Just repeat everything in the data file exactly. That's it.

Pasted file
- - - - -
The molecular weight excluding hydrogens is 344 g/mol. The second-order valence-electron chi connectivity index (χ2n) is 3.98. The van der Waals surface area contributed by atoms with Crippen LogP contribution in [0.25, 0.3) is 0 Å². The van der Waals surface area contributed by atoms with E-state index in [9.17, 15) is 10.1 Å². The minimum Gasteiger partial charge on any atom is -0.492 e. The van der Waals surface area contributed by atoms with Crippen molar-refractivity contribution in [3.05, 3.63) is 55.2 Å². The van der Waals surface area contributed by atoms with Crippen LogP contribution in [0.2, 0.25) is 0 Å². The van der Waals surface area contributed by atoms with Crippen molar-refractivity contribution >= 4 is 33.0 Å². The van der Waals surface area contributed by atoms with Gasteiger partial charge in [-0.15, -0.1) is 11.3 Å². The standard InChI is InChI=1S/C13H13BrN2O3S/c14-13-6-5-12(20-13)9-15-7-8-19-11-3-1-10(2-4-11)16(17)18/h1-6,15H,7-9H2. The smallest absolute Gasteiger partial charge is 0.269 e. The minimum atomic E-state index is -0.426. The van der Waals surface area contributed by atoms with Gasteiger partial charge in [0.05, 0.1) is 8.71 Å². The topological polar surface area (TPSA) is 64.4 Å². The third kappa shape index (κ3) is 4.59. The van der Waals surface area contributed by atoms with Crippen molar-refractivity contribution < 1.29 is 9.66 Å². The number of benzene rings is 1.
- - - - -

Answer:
The molecular weight excluding hydrogens is 344 g/mol. The second-order valence-electron chi connectivity index (χ2n) is 3.98. The van der Waals surface area contributed by atoms with Crippen LogP contribution in [0.25, 0.3) is 0 Å². The van der Waals surface area contributed by atoms with E-state index in [9.17, 15) is 10.1 Å². The minimum Gasteiger partial charge on any atom is -0.492 e. The van der Waals surface area contributed by atoms with Crippen molar-refractivity contribution in [3.05, 3.63) is 55.2 Å². The van der Waals surface area contributed by atoms with Crippen LogP contribution in [0.2, 0.25) is 0 Å². The van der Waals surface area contributed by atoms with Crippen molar-refractivity contribution >= 4 is 33.0 Å². The van der Waals surface area contributed by atoms with Gasteiger partial charge in [-0.15, -0.1) is 11.3 Å². The standard InChI is InChI=1S/C13H13BrN2O3S/c14-13-6-5-12(20-13)9-15-7-8-19-11-3-1-10(2-4-11)16(17)18/h1-6,15H,7-9H2. The smallest absolute Gasteiger partial charge is 0.269 e. The minimum atomic E-state index is -0.426. The van der Waals surface area contributed by atoms with Gasteiger partial charge in [0.05, 0.1) is 8.71 Å². The topological polar surface area (TPSA) is 64.4 Å². The third kappa shape index (κ3) is 4.59. The van der Waals surface area contributed by atoms with Crippen molar-refractivity contribution < 1.29 is 9.66 Å². The number of benzene rings is 1.